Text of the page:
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location Minnesota
age 23
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American English speaker; also likes linguistics.se.


Dec
11
awarded  Notable Question
Nov
25
awarded  Yearling
Oct
23
comment Is final /n/ sound reduced / nasalized in American English?
I'm sure she has mastered them in spoken production/perception, but the fact that the nasal in the cluster isn't psychologically prominent might still be making her leave it out in spelling, no?
Oct
22
comment Is final /n/ sound reduced / nasalized in American English?
Does she leave out <n> when spelling words like "money", though? My impression was that she leaves it out when it's adjacent to another consonant, which is not the environment for Money-smoothing.
Oct
22
answered Is final /n/ sound reduced / nasalized in American English?
Sep
30
answered Calque pairs like 'praeternatural/metaphysical'
Aug
17
awarded  Popular Question
Jun
7
awarded  Popular Question
May
20
awarded  Notable Question
Apr
3
comment What is the English counterpart to the Japanese ‘Insei’ – rule by a retired emperor/leader?
As for the actual question, it seems to me that this is a case where no concise expression exists in English, and we should just borrow the Japanese insei.
Apr
3
comment What is the English counterpart to the Japanese ‘Insei’ – rule by a retired emperor/leader?
This doesn't really help come up with a word, but perhaps there was a Russian insei in the form of Putin while Medvedev was president from 2008-2012?
Mar
13
comment Is this grammatically correct?
I assume the downvoter downvoted because your answer is basically saying it's incorrect to narrate something in present tense, which lots of books, stories, etc do all the time.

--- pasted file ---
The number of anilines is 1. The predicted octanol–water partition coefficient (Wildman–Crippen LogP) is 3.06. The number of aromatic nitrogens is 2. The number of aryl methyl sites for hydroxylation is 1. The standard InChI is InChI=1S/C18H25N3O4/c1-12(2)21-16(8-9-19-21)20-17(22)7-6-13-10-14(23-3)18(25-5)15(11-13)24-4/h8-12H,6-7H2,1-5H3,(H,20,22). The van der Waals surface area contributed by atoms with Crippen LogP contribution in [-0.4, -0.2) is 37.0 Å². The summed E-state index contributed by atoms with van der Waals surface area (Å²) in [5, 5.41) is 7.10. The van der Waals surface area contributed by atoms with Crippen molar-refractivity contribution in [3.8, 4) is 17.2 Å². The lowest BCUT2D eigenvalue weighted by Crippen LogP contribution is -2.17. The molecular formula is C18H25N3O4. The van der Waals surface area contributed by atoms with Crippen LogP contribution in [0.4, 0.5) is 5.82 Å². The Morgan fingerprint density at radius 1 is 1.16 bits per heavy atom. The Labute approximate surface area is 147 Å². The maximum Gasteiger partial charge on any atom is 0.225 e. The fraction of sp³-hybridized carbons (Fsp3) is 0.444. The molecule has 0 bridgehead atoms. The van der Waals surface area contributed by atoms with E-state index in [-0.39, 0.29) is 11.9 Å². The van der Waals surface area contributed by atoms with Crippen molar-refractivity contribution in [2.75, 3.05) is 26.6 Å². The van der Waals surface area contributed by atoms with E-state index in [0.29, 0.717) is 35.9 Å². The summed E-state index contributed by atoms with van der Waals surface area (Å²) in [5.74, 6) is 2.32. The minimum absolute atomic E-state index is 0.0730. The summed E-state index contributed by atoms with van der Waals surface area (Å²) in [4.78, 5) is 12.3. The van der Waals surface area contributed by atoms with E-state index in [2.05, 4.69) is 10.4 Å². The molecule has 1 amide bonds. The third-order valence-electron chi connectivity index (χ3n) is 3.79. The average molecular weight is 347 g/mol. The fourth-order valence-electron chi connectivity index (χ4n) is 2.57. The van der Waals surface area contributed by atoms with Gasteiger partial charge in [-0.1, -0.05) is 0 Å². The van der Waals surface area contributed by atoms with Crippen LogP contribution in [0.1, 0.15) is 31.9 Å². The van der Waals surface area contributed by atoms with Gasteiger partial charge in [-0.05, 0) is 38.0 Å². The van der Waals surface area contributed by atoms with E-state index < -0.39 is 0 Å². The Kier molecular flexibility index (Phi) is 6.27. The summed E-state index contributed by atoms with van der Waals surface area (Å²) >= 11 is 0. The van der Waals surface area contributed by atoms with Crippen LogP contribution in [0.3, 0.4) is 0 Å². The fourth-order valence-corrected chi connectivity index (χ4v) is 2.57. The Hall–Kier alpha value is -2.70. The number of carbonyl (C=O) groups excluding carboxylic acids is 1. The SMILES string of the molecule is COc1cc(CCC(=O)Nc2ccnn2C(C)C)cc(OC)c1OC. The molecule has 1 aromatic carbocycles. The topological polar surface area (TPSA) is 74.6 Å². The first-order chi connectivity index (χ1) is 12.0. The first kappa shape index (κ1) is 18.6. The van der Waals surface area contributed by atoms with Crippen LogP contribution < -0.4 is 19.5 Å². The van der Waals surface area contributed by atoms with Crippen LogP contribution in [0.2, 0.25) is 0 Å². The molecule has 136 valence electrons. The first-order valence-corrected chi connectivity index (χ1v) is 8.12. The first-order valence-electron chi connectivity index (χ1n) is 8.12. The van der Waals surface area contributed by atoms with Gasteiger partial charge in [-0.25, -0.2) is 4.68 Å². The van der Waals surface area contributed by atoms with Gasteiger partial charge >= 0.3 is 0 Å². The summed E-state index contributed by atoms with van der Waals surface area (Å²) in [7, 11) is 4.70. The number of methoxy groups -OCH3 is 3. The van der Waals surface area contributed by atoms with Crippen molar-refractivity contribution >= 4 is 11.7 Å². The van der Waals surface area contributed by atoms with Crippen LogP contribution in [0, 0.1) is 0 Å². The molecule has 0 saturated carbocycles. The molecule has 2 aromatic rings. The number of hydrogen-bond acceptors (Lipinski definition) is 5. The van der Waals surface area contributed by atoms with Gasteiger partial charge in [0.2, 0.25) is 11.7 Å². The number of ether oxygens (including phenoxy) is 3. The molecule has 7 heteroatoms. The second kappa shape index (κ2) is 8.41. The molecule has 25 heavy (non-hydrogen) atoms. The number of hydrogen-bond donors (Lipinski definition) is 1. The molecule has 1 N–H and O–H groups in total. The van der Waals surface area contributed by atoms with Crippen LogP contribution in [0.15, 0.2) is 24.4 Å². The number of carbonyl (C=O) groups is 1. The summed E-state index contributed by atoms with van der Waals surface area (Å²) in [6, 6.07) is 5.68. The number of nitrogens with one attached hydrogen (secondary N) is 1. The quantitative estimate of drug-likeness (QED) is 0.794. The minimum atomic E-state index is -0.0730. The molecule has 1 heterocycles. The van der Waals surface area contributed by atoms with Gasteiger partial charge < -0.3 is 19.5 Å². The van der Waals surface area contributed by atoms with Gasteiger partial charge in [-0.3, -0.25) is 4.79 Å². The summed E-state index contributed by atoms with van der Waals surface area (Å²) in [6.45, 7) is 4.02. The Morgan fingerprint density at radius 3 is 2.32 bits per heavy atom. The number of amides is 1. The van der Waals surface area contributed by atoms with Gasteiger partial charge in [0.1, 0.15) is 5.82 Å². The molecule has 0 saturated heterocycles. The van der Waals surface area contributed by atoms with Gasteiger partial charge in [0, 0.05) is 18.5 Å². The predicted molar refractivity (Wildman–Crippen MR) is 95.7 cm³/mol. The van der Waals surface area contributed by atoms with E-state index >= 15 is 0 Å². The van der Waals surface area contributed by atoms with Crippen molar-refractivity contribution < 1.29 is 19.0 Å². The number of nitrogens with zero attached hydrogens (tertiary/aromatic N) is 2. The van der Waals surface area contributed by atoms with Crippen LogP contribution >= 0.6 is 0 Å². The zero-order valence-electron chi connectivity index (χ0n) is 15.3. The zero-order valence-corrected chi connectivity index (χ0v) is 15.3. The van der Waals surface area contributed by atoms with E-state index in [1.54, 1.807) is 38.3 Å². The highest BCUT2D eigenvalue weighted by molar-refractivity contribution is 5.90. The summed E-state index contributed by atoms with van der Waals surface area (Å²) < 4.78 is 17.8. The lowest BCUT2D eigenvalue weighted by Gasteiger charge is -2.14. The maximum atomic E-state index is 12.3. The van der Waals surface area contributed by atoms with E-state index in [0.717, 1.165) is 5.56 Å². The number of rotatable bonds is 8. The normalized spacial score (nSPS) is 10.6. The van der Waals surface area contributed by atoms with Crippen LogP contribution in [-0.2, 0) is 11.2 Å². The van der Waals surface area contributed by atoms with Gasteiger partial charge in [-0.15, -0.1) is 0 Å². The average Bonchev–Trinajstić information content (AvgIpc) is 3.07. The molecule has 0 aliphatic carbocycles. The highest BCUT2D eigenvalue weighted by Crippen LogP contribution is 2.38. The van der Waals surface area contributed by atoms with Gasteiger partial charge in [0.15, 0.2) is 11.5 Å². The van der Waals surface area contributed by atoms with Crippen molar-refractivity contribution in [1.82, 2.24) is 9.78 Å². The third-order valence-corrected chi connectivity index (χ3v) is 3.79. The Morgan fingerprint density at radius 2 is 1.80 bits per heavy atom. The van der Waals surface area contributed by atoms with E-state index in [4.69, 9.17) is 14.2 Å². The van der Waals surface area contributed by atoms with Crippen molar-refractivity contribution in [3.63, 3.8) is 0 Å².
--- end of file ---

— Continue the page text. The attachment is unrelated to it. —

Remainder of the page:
Mar
1
comment Why don't “-use” verb-noun pairs obey initial stress derivation?
Hmm - it seems more likely to be etymological to me, since we don't see the same thing with "produce", and -uce = -use phonologically. But could be either way, I suppose.
Feb
27
comment Why don't “-use” verb-noun pairs obey initial stress derivation?
that is the exact opposite of what I said happens - all of the "use" verbs have stress on the second syllable all of the time.
Feb
27
asked Why don't “-use” verb-noun pairs obey initial stress derivation?
Feb
25
awarded  Notable Question
Feb
12
comment Pronunciation of '-ing' endings as '-een'
It also feels to me, though my intuition could be off, like it probably correlates with the "mondee tuesdee" pronunciation, about which see my old question.
Feb
12
comment Pronunciation of '-ing' endings as '-een'
I've wondered about this too! Great question. I think it may be part of a more general process among certain speakers that "reduces" /ɪ/ (and possibly other unstressed vowels) to [i] - which is weird, considering that the usual tendency in English is the opposite, laxing unstressed things. I don't have any citations to back this up, but anecdotally (living in the Midwestern US), people who say "een" may also say things like ['gɑɹbidʒ] for garbage.
Feb
11
comment single word for 'Hospital' and 'Clinic'
"Medical center" is by far the most common phrase I hear used for this (American English speaker) - it sounds more natural than "medical facility" to me.
Feb
3
awarded  Popular Question